Maintaining student activism surrounding Title IX
Emerson College has a long, complicated—and, at times, bleak—history with incidents of sexual misconduct and Title IX, the federal civil rights law that regulates gender-based discrimination and harassment in universities across the country.
In 2013, two students filed a federal complaint against the college and its policies with the Federal Office of Civil Rights. This was followed by multiple reports on Emerson’s shortcomings, prolonged unoccupied positions in the Title IX office, and continued protests from student activists.
These tensions reached their peak in April when an anonymous group posted a list of alleged abusers on the Little Building scaffolding.
Now the college is in the process of reviewing its sexual misconduct policy, but will not implement any revisions until the U.S. Department of Education issues its final regulations for federal Title IX guidance. In 2016, the administration began reviewing the sexual misconduct policy, and recommended changes were sent to the College Policy Review Committee in July 2018, where they are now pending approval. All the while, the Federal Office of Civil Rights continues its backlogged investigation into the 2013 complaint.
As the semester kicks into full gear and students’ time is overtaken with classes, extracurriculars, and social activities, it will be easy for the sense of urgency surrounding Title IX and its shortcomings to fade. But the movement for progress and increased transparency within the Title IX office shouldn’t stall in the new year.
On Sept. 3, Presidential Communications sent out a campus-wide email announcing the new formation of a Title IX oversight committee. The group consists of five students, three staff members, four faculty members, and four other members serving as part-time advisers, all appointed by the school, according to the email.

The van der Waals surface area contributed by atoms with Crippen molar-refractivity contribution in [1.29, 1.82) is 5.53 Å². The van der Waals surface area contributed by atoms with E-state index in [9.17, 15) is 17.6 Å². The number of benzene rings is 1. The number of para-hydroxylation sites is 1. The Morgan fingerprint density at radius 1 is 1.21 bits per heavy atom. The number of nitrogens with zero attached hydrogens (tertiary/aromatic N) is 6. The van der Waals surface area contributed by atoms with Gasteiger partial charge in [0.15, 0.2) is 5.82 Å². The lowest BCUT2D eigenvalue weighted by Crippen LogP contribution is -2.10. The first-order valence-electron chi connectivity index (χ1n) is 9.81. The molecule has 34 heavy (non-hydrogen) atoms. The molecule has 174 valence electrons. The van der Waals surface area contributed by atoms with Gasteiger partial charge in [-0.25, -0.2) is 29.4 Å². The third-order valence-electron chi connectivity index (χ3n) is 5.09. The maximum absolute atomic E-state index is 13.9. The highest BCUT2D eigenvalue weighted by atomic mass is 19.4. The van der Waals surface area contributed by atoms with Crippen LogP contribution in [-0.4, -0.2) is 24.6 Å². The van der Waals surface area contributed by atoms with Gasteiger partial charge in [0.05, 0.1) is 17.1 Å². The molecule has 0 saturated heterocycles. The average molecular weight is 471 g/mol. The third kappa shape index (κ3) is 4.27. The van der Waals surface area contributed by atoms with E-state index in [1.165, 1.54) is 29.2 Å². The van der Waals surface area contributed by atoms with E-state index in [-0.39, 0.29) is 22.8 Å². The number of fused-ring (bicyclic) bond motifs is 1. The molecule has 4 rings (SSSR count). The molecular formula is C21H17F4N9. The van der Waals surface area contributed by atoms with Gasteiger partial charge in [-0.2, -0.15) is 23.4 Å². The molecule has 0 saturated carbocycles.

The group will review the College’s procedure for handling interpersonal “sexual misconduct” incidents among students. The current procedure was revised and adopted five years ago. But the committee will not be involved in the decision-making of any Title IX cases. The appointed committee will also examine the implications and motivations behind the string of incidents that occurred at the end of the spring 2019 semester.
When we become overwhelmed with the realities of college, students might be tempted to pass the baton of responsibility and activism entirely to the Title IX oversight committee. And as productive as the group may be in the upcoming future, that does not mean we should abandon our continued activism and reporting.
The student body should continue talking about this issue—in classes, in campus spaces, and with their peers—thereby keeping it at the forefront of both the campus and national conversation. Even more importantly, students should closely follow the actions of the administration and oversight committee, ensuring that their work ignites impactful and relevant change. Without the watchful eye of students, it will be impossible to ensure any changes the committee makes are more than superficial.
Even with students’ unrelenting scrutiny of Title IX proceedings, it is likely that Emerson’s revision of its sexual misconduct policies will still take some time. But student voices will continue to be vital in times like this. Only then can the student body ensure the school creates equitable and fair Title IX policies and processes.